A standard problem for mechanics students involves the calculation of the minimum time needed for a body to pass, under the gravitational force, from an upper level to a point on a lower level. This is usually called the Brachistrochone problem. The path giving the minimum time is a segment of a cycloid (known to all children who have played with a Spirograph drawing toy). The other paths are parabolic and straight. 

   This apparatus was at the Lawrenceville School in Lawrenceville, New Jersey. I photographed it about 1980 when I spent a week as an exchange teacher at the school. It was given to the school by C. R. Crane for R. T. Crane III, class of 1900.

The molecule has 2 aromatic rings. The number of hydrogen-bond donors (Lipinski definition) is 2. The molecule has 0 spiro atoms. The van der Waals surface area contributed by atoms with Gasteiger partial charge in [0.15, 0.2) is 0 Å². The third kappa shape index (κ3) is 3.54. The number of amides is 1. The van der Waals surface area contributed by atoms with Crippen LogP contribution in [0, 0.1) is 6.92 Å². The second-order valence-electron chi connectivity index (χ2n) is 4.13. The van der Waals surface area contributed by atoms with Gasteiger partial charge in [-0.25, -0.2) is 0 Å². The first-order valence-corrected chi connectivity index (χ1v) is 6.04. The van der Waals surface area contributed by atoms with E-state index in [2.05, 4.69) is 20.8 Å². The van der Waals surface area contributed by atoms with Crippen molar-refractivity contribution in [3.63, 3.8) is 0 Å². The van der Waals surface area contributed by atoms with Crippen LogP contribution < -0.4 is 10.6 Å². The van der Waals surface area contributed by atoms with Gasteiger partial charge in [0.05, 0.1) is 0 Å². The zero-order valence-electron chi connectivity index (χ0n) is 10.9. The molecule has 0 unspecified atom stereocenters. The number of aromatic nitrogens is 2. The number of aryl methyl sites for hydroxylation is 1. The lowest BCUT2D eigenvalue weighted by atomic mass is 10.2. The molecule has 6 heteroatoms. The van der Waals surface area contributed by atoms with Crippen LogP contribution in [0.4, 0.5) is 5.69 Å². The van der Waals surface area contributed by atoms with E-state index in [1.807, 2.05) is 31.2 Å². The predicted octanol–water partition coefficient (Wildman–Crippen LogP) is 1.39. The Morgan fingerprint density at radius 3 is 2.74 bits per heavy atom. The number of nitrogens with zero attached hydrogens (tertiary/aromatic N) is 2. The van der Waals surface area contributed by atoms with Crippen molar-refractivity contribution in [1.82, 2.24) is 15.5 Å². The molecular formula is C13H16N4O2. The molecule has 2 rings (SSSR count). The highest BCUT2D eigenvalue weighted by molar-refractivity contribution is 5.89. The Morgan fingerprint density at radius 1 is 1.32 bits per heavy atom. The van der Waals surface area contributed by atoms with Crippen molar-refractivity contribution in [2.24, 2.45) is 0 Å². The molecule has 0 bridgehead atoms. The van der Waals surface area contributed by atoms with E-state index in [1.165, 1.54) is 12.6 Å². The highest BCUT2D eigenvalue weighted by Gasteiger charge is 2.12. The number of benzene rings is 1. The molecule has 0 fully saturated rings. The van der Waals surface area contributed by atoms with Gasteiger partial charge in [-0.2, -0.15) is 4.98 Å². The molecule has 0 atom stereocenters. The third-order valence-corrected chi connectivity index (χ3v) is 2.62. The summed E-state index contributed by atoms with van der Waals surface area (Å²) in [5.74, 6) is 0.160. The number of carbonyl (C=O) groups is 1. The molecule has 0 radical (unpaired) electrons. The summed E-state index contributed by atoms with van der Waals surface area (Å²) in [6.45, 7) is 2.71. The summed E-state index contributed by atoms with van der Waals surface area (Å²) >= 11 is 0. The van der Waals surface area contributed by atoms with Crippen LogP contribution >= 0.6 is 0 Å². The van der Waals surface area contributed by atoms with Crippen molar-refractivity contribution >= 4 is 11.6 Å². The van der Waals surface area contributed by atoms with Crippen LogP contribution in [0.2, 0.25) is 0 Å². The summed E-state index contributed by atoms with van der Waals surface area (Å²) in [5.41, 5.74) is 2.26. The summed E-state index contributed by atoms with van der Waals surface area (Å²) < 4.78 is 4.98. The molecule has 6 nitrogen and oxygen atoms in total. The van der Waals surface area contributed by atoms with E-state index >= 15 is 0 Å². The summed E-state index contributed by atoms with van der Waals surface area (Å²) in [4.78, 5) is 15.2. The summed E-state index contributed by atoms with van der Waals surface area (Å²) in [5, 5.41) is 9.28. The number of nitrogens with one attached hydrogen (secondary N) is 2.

The 1888 Queen catalogue lists a similar device at $18.00.

Time of Quickest Descent Apparatus







   This rapidity-of-descent apparatus is at Westminster College in western Pennyslvania.

   It is 78 cm in length, 59 cm long and is unmarked.
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